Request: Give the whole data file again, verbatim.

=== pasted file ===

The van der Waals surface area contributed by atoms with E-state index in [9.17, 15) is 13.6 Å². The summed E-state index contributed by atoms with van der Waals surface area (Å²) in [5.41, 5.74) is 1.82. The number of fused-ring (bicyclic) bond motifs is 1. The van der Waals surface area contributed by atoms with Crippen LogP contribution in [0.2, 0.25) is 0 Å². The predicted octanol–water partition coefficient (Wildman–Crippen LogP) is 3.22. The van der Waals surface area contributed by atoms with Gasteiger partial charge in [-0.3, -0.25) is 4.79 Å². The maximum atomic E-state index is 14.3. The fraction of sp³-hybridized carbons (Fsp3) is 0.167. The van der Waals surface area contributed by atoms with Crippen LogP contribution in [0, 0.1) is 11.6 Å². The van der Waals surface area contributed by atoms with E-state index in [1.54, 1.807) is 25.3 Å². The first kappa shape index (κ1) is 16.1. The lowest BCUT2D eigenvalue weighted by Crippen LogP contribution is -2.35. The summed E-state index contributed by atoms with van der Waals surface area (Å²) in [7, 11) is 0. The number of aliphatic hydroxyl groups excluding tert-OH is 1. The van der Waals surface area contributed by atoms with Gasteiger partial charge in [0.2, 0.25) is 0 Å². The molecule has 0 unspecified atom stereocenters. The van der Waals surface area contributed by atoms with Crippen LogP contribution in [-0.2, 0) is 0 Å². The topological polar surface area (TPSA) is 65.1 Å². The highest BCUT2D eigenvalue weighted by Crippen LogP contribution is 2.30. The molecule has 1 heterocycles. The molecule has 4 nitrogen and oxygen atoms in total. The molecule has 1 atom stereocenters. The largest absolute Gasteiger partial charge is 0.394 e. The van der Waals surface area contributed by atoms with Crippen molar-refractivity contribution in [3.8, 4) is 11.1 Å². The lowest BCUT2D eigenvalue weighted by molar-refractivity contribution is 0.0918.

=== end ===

The van der Waals surface area contributed by atoms with E-state index in [9.17, 15) is 13.6 Å². The summed E-state index contributed by atoms with van der Waals surface area (Å²) in [5.41, 5.74) is 1.82. The number of fused-ring (bicyclic) bond motifs is 1. The van der Waals surface area contributed by atoms with Crippen LogP contribution in [0.2, 0.25) is 0 Å². The predicted octanol–water partition coefficient (Wildman–Crippen LogP) is 3.22. The van der Waals surface area contributed by atoms with Gasteiger partial charge in [-0.3, -0.25) is 4.79 Å². The maximum atomic E-state index is 14.3. The fraction of sp³-hybridized carbons (Fsp3) is 0.167. The van der Waals surface area contributed by atoms with Crippen LogP contribution in [0, 0.1) is 11.6 Å². The van der Waals surface area contributed by atoms with E-state index in [1.54, 1.807) is 25.3 Å². The first kappa shape index (κ1) is 16.1. The lowest BCUT2D eigenvalue weighted by Crippen LogP contribution is -2.35. The summed E-state index contributed by atoms with van der Waals surface area (Å²) in [7, 11) is 0. The number of aliphatic hydroxyl groups excluding tert-OH is 1. The van der Waals surface area contributed by atoms with Gasteiger partial charge in [0.2, 0.25) is 0 Å². The molecule has 0 unspecified atom stereocenters. The van der Waals surface area contributed by atoms with Crippen LogP contribution in [-0.2, 0) is 0 Å². The topological polar surface area (TPSA) is 65.1 Å². The highest BCUT2D eigenvalue weighted by Crippen LogP contribution is 2.30. The molecule has 1 heterocycles. The molecule has 4 nitrogen and oxygen atoms in total. The molecule has 1 atom stereocenters. The largest absolute Gasteiger partial charge is 0.394 e. The van der Waals surface area contributed by atoms with Crippen molar-refractivity contribution in [3.8, 4) is 11.1 Å². The lowest BCUT2D eigenvalue weighted by molar-refractivity contribution is 0.0918.